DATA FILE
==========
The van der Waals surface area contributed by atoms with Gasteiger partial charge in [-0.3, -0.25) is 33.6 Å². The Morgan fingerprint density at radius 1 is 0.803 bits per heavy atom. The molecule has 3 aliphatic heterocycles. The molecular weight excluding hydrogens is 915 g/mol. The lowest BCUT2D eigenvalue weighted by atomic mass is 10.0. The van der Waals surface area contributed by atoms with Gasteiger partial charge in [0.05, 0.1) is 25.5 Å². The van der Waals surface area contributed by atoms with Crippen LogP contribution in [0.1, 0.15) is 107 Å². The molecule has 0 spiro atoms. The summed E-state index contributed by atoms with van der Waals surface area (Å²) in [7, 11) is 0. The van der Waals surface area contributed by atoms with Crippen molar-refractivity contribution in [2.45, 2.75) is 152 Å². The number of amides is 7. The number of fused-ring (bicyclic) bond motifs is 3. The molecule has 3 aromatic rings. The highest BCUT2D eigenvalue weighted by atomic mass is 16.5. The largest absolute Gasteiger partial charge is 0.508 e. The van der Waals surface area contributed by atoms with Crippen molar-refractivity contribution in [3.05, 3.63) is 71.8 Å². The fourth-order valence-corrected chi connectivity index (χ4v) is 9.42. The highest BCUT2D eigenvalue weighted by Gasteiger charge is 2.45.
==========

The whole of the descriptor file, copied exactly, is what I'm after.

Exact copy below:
The van der Waals surface area contributed by atoms with Gasteiger partial charge in [-0.3, -0.25) is 33.6 Å². The Morgan fingerprint density at radius 1 is 0.803 bits per heavy atom. The molecule has 3 aliphatic heterocycles. The molecular weight excluding hydrogens is 915 g/mol. The lowest BCUT2D eigenvalue weighted by atomic mass is 10.0. The van der Waals surface area contributed by atoms with Gasteiger partial charge in [0.05, 0.1) is 25.5 Å². The van der Waals surface area contributed by atoms with Crippen LogP contribution in [0.1, 0.15) is 107 Å². The molecule has 0 spiro atoms. The summed E-state index contributed by atoms with van der Waals surface area (Å²) in [7, 11) is 0. The van der Waals surface area contributed by atoms with Crippen molar-refractivity contribution in [2.45, 2.75) is 152 Å². The number of amides is 7. The number of fused-ring (bicyclic) bond motifs is 3. The molecule has 3 aromatic rings. The highest BCUT2D eigenvalue weighted by atomic mass is 16.5. The largest absolute Gasteiger partial charge is 0.508 e. The van der Waals surface area contributed by atoms with Crippen molar-refractivity contribution in [3.05, 3.63) is 71.8 Å². The fourth-order valence-corrected chi connectivity index (χ4v) is 9.42. The highest BCUT2D eigenvalue weighted by Gasteiger charge is 2.45.